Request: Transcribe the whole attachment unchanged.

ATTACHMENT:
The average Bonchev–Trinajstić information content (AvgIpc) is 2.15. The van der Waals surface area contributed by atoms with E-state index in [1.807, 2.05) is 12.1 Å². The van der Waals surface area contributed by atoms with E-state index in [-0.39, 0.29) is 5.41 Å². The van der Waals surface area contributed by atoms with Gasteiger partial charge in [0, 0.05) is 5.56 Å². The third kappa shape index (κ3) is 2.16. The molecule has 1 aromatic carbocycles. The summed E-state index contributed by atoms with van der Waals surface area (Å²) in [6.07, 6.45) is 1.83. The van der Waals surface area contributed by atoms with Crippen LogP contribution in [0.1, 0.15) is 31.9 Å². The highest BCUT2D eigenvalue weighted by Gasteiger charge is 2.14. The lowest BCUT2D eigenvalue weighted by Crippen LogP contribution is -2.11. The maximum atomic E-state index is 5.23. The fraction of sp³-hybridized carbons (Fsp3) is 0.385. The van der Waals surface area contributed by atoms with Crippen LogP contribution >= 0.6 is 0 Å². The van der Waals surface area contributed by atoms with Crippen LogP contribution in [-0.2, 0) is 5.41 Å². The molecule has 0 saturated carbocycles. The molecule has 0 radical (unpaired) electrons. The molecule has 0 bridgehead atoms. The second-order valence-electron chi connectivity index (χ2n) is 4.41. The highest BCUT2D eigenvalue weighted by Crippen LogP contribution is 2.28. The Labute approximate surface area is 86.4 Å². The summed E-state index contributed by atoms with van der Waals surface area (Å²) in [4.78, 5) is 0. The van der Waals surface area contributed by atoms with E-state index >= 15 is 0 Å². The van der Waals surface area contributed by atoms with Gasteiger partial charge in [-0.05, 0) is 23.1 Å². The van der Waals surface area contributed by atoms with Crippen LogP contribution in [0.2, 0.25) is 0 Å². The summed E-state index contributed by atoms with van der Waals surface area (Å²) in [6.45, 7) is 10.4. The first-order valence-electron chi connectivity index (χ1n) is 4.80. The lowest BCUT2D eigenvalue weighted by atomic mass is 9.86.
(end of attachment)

The average Bonchev–Trinajstić information content (AvgIpc) is 2.15. The van der Waals surface area contributed by atoms with E-state index in [1.807, 2.05) is 12.1 Å². The van der Waals surface area contributed by atoms with E-state index in [-0.39, 0.29) is 5.41 Å². The van der Waals surface area contributed by atoms with Gasteiger partial charge in [0, 0.05) is 5.56 Å². The third kappa shape index (κ3) is 2.16. The molecule has 1 aromatic carbocycles. The summed E-state index contributed by atoms with van der Waals surface area (Å²) in [6.07, 6.45) is 1.83. The van der Waals surface area contributed by atoms with Crippen LogP contribution in [0.1, 0.15) is 31.9 Å². The highest BCUT2D eigenvalue weighted by Gasteiger charge is 2.14. The lowest BCUT2D eigenvalue weighted by Crippen LogP contribution is -2.11. The maximum atomic E-state index is 5.23. The fraction of sp³-hybridized carbons (Fsp3) is 0.385. The van der Waals surface area contributed by atoms with Crippen LogP contribution >= 0.6 is 0 Å². The van der Waals surface area contributed by atoms with Crippen LogP contribution in [-0.2, 0) is 5.41 Å². The molecule has 0 saturated carbocycles. The molecule has 0 radical (unpaired) electrons. The molecule has 0 bridgehead atoms. The second-order valence-electron chi connectivity index (χ2n) is 4.41. The highest BCUT2D eigenvalue weighted by Crippen LogP contribution is 2.28. The Labute approximate surface area is 86.4 Å². The summed E-state index contributed by atoms with van der Waals surface area (Å²) in [4.78, 5) is 0. The van der Waals surface area contributed by atoms with E-state index >= 15 is 0 Å². The van der Waals surface area contributed by atoms with Gasteiger partial charge in [-0.05, 0) is 23.1 Å². The van der Waals surface area contributed by atoms with Crippen LogP contribution in [0.2, 0.25) is 0 Å². The summed E-state index contributed by atoms with van der Waals surface area (Å²) in [6.45, 7) is 10.4. The first-order valence-electron chi connectivity index (χ1n) is 4.80. The lowest BCUT2D eigenvalue weighted by atomic mass is 9.86.